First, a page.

"Educating in human rights should be an exercise of celebration, based on what we have yet to achieve; it is about betting on life and dignity, but transcending the abstract elaborations and landing the educational proposals in the daily life, with a long term vision to transcend the anecdotes and recognize ourselves in the structural aspects of society"

Ligia Bolívar, founding member of PROVEA

Human rights education, accompanied by the active participation of citizens, allows us to create rights awareness, resulting in the dignification of life and a vision for social transformation, which is only achieved through the enforceability and realization of human rights, with special stressing on Economic, Social and Cultural Rights.

Provea is born with a strong educational perspective that seeks, not to exhaust institutional action in the mere defense of cases, but its projection and contribution to the prevention of human rights violations, through widespread knowledge of these rights.

Human Rights Education (HRE) is an essential component of the right to education, and as such, a necessary condition for the exercise of other rights, whether civil, political, economic, social, cultural, of first peoples, to peace, to development, or to specific sectors. For this reason, various international instruments recognize human rights education as a right and emphasize its importance.

HRE is understood as a set of training and information dissemination activities aimed at creating a universal culture in the field of human rights through the transmission of knowledge; the teaching of skills and the formation of attitudes, with the aim of strengthening respect for human rights and fundamental freedoms; fully developing the human personality and the sense of human dignity; promoting equality between men and women, and friendship among all nations, indigenous peoples and racial, national, ethnic, religious and linguistic groups; facilitating the active and effective participation of everyone in a free and democratic society governed by the rule of law; fostering and maintaining peace, and promoting a sustainable development centered on people and justice.

Human rights education, skill-sharing and training has become increasingly important.

The deep transformation of all the structures of our societies is a fundamental element for people, different social groups, neighborhoods, religious, cultural, among others, to be able to come before the defense of human rights.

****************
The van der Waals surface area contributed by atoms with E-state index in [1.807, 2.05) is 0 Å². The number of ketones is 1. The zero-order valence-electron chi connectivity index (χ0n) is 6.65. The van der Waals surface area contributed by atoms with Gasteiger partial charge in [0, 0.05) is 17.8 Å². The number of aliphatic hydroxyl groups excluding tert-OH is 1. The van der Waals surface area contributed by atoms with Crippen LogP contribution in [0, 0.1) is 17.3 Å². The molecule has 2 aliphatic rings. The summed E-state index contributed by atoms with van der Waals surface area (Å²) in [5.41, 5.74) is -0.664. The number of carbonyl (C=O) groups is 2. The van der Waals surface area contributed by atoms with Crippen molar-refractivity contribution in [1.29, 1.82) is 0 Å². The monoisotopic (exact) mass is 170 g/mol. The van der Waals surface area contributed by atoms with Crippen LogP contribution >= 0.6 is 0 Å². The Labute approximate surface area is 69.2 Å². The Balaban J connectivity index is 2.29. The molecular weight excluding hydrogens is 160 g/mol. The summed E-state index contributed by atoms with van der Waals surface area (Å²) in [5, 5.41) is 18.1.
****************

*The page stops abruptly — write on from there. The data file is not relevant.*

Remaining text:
Education is a preventive element that generates the full conviction that, through human rights, we will have citizens who are the authors of their own realization.

Provea has developed different educational strategies aimed at: popular sectors, community organizations, NGOs, students and workers. The organization works under methodological tools, such as courses, workshops, forums and talks.


In the very beginning, PROVEA developed Training Processes for Popular Monitors in Human Rights, as well as human rights training activities in the “…context of formal education to disseminate the proposal of human rights education, considering that those first years in the formation of children and adolescents were essential to develop attitudes consistent with respect for human rights, understood broadly as the promotion of values of equality, non-discrimination, justice, solidarity, equity, among others…”

Later, the Audiovisual Modules on Human Rights Education (MAEDH) were developed; since 1996, the series “Having Rights is Not Enough” was progressively published; and since 2000, the Annual Seminar on ESC Rights Education was held, as well as specific educational processes in different states of the country.

The initial reasons for editing and producing materials (publications, videos, brochures, posters, etc.) are associated with the need to raise awareness on human rights, beyond the provisions of national and international legal norms, and to make them known and recognized as part of the human person, and therefore enforceable.

Provea restates the need to educate on ESCR, since progress has been made in the general knowledge of human rights, yet, the organization considers that the progress is lesser with respect to the recognition of ESCR as human rights and not mere aspirations.